Bricks made from loofah and charcoal could promote biodiversity in cities
Plants and insects can thrive on the surface of these Green Charcoal bio-bricks, engineered as an alternative to concrete by researchers at the Indian School of Design and Innovation in Mumbai.
The researchers' eco-friendly bricks are made of soil, cement, charcoal and organic luffa fibres — better known as loofah, the plant commonly used for bath sponges.
Another key ingredient is air. The bricks, named "Green Charcoal", contain more air pockets than a standard concrete block, making them up to 20 times more porous.
These air bubbles, created by natural gaps in the loofah's fibrous network, are important because they enable the bricks to harbour animal and plant life.
They also have a benefit for the humans who inhabit a Green Charcoal building. The project's leads, Shreyas More and Meenal Sutaria, say the pores "act as thousands of tiny water tanks" to reduce the bricks' temperature, cooling interior environments.
"This is aimed at creating a breathing state of architecture to ensure increased biodiversity in cities while providing healthy urban solutions for people," said More.
More and his team came up with Green Charcoal as a result of ongoing research at the Indian School of Design and Innovation into potential healthy materials for construction.
Charcoal as an ingredient only appears in small amounts, on the bricks' surface. It serves to purify the air by absorbing nitrates — a superfood for plants growing there.
More sees his team's work as an extension of biophilic design, which focuses on providing a strong connection between humans and nature.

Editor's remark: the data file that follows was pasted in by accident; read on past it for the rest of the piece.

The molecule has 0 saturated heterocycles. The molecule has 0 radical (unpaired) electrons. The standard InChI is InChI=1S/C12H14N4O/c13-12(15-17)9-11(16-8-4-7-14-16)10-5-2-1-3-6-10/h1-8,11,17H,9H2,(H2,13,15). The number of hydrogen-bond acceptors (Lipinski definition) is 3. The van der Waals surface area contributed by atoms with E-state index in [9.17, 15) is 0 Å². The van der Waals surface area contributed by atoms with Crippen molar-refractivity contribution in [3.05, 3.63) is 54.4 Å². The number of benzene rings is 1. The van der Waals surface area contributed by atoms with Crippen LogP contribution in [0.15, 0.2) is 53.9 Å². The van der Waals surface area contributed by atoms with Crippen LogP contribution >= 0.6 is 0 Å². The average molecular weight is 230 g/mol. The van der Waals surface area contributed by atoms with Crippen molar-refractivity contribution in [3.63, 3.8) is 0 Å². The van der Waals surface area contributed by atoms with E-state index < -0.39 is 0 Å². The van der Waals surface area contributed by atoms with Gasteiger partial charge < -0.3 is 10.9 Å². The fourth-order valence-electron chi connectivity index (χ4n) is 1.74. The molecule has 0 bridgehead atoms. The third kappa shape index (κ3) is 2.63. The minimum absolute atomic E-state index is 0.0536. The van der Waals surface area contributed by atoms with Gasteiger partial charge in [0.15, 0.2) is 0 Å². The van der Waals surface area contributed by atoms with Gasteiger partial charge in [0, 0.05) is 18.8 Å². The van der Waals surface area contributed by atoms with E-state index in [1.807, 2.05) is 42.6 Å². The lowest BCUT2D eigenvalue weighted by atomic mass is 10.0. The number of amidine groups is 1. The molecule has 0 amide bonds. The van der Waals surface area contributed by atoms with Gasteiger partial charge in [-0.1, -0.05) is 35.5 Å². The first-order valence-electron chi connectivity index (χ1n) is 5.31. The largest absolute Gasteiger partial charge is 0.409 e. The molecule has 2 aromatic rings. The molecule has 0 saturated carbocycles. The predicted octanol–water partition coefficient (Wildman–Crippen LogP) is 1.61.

"In biophilic spaces, people are happier, patients recover faster, students learn better, retail sales are higher, workplace productivity goes up, and absenteeism goes down," said More.
"If the facades of buildings, compound walls and dividers that follow the road network are built using the Green Charcoal bricks, they will not only clean the air or control rise in temperature but will also inspire positive societies."
The bricks are lightweight as well as biodegradable. They need far less aggregate than standard concrete — another key advantage given the scarcity of sand, the most mined material in the world.
They still require cement, one of the world's largest sources of carbon dioxide emissions, although it is a slightly reduced amount.
There is no need for metal reinforcement, as the luffa fibres provide all the necessary strength and flexibility.
The Green Charcoal team is currently exploring different surface treatments to create a variety of bricks.
The race is on to create more sustainable building materials for the construction industry.
Among other recent innovations are no-heat bricks made from urine, concrete made with carrot nanoparticles instead of cement, and structures grown from mushroom mycelium.
More called on architects to collaborate with engineers and scientists to help get healthy materials like his Green Charcoal to the point where they are commercially viable.
"Today, because of the increasing integration of the design, science and engineering domains, designers and architects are not mere specifiers of materials but rather can define the compositions of materials or even create materials for desired functions," he told Dezeen.
"We must believe that interior and architecture materials cannot simply be manufactured for structural, longevity and cost benefits," he continued.
"Over and above, they need to be highly performative with attributes like pollution control, climate responsiveness, sound absorption, thermal barriers, shape and colour changing, biodegradable, recycled and promoting the health and wellbeing of the people inhabiting the space."